ECPC uses a form of smart bidding. That means that it relies on various things to make a decision about the “smartest” bid amount. 

Things like these:

  • Market signals
  • Browser location
  • User demographics
  • Time of day
  • Ad buying history

In fact, Google wants you to have at least 15 conversions in a campaign so they have enough data to make decisions, so be sure that you have conversion tracking turned on. These are the minimum conversion threshold per unit you have to hit before you can launch a Smart Campaign:

  • 400 conversions per conversion type with a path length of more than 2 interactions
  • 10,000 paths in the selected reporting view

The more data they have, the more accurately they can bid on your behalf. In our experience, ECPC tends to work better for brands that have a big audience and an ad budget to match. 

Benefits of Enhanced Cost per Click

Is Enhanced Cost per Click More Cost-Efficient?

As many novice marketers quickly discover, your ad budget can get out of control pretty quickly. The best way to approach it is to think of it in the same way that you think about your own personal budget. It’s a lot easier to manage your money when you can plan for expenses consistently, and AdWords bidding can work for or against you. 

The problem you can run into when you don’t have good control over your ad budget is that you can easily overspend one month and not have funds to spend the following month. If you can’t advertise consistently, you won’t have consistent sales. That just makes it harder to plan for growth. 

When you opt for manual Google Ads bidding, you’re effectively putting yourself in the saddle.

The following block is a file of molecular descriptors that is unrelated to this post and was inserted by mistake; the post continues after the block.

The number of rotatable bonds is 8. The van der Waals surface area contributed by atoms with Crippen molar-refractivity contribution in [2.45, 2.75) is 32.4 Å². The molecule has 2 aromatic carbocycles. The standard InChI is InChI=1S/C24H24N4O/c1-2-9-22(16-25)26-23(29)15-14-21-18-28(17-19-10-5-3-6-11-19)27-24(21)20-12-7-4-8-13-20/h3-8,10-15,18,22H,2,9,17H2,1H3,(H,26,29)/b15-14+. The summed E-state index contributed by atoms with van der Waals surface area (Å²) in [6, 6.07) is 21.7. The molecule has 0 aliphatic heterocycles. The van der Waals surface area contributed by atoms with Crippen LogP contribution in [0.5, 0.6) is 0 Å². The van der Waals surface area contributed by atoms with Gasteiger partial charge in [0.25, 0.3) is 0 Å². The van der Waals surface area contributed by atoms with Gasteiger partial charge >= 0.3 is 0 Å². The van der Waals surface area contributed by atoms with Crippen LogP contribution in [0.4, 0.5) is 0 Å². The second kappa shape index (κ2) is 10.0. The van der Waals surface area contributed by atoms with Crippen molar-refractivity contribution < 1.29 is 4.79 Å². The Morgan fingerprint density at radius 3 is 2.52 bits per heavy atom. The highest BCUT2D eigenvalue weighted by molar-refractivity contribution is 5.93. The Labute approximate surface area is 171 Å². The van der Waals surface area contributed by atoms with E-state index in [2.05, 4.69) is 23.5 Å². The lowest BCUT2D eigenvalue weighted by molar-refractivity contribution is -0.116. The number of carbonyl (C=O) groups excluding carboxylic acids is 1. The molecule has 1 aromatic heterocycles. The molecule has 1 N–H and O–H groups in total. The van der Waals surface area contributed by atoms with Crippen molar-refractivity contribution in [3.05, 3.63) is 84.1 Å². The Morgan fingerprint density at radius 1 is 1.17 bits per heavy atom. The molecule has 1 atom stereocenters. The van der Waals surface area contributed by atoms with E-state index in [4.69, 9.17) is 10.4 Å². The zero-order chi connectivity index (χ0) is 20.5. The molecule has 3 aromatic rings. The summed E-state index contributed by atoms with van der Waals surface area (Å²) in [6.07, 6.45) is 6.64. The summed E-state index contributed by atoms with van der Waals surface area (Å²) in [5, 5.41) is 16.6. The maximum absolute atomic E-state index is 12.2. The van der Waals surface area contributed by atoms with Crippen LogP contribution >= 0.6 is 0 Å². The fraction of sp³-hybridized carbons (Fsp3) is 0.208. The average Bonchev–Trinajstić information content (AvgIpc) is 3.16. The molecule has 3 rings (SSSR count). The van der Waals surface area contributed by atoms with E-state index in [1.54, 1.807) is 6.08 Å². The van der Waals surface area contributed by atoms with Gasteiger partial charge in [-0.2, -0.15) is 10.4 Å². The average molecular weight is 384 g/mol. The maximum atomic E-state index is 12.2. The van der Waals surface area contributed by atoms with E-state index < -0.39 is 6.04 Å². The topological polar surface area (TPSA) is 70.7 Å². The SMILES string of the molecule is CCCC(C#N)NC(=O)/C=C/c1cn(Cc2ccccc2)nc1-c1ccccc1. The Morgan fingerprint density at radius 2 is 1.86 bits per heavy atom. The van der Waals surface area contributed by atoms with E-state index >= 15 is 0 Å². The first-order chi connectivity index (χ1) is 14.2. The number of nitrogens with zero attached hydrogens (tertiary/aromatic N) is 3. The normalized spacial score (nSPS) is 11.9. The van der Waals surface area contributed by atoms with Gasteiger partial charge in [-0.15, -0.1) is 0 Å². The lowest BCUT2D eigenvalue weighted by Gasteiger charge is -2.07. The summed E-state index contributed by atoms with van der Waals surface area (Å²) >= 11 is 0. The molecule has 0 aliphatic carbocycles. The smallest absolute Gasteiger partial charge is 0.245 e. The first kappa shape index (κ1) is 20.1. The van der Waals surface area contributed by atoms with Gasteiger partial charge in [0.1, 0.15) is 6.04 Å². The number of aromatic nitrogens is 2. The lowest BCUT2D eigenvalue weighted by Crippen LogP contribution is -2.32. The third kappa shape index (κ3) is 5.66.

• You control how much you spend every month
  • You can run various scenarios to predict your profit margin
  • Your costs are consistent and predictable
  • You can do your own testing to find the most profitable bid amount

ECPC might be cost-effective if your profit margin shows that ad costs aren’t encroaching too heavily on your profits. That’s something to look at before you get too excited about increasing revenue. 

Before you make a final decision to go with one or the other, we’ll explore a few other Google Ads bidding strategies to help you hash things out. 

What Other Google Ads Bidding Strategies Are There?

Enhanced Cost per Click and manual Cost per Click strategies are two of the more common PPC strategies, but there are others that might be worth considering depending on your revenue goals and the KPIs that steer optimization. 

To save you a bit of research, we’ve listed them here:

  • Target cost per acquisition-Finds the optimal cost per click bid for every auction. Your budget may go over or under what you set. 
  • Target return on ad spend-Automatically optimizes your bids at auction time. Helps you get more value out of your conversions.
  • Maximize conversions-Uses historical information about your campaign and evaluates signals to find the optimal bid and maximize conversions. 
  • Maximize clicks-:Leverages average daily budgets to maximize the number of clicks.